Prevalence and correlates of depression among people living with HIV on Atazanavir based second line regimens at a Tertiary Teaching and Referral Hospital in Kenya

  • G.A. Mugendi
  • N.N. Nyamweya
  • F.A. Okalebo
  • J. Unadkat


Objectives: To determine the prevalence and correlates of depression in patients on second line anti-retroviral therapy.
Design: A cross sectional study.
Setting: The HIV care clinic in Kenyatta National Hospital, Nairobi, Kenya.
Subjects: Adult HIV positive patients on atazanavir based second line regimens.
Intervention: Administration of the 9 item Patient Health Questionnaire
Main outcome measure: Prevalence of depression in the study population
Results: Between October and November 2017, we enrolled 110 patients, of whom 46 (41.8%) were male and 64 (58.2%) were female. The mean age was 39.8 years (± 11.8); slightly more than half were married (53.6%, 59) and approximately half had completed high school (50.9%, 56). The median CD4 count was 219 (IQR=272) and half of the participants had attained viral suppression. Forty percent (n = 95) of the participants had varying severities of depression (mild, minimum and moderate) though none had major depressive disorder. Having gainful employment (aOR 0.18, 95% CI 0.04 – 0.62), being on treatment for long (aOR 0.77, 95% CI 0.60 – 0.98) and being adherent to therapy (aOR 0.23, 95% CI 0.05 – 0.95) lowered the risk of screening positive for depression whereas an ongoing opportunistic infection increased the risk (aOR 6.81, 95% 1.24 – 55.48).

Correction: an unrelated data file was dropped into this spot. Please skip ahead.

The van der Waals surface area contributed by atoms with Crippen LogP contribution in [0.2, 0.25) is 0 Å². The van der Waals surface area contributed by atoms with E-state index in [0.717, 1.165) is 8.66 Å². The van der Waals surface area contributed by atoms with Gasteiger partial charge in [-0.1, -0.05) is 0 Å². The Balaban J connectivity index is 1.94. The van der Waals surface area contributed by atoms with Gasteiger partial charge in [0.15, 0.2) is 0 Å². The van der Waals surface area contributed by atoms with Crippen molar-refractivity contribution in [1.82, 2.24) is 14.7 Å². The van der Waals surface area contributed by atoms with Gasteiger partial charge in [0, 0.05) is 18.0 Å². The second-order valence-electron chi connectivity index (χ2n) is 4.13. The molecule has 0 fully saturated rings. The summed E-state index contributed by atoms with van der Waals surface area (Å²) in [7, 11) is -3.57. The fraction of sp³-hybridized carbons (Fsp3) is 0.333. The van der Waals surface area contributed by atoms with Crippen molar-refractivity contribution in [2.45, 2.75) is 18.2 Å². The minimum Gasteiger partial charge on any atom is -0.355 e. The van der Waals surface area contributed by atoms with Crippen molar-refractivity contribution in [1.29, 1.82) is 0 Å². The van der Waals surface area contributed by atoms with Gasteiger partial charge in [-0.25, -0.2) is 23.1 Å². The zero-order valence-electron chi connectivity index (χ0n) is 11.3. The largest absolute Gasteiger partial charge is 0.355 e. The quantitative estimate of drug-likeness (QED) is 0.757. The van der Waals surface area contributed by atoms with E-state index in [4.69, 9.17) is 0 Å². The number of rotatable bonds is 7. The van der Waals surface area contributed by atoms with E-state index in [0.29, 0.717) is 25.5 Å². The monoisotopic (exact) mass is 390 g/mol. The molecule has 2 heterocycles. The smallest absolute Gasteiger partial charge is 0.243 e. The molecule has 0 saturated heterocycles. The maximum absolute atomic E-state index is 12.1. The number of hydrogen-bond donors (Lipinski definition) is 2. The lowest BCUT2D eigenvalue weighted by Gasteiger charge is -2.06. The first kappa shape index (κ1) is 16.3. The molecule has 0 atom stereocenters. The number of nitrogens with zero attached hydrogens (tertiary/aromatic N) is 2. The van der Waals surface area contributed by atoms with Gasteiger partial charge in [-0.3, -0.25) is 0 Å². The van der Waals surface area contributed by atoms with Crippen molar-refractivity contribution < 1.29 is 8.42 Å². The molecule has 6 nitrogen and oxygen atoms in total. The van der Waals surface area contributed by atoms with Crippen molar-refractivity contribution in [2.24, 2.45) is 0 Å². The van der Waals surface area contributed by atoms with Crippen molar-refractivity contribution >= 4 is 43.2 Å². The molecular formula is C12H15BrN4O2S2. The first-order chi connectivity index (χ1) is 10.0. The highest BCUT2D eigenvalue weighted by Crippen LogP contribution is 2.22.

Conclusion: There is a high burden of possible depression among patients on second line antiretroviral regimens that is associated with occupation, duration of antiretroviral therapy, adherence and current opportunistic infections.


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eISSN: 0012-835X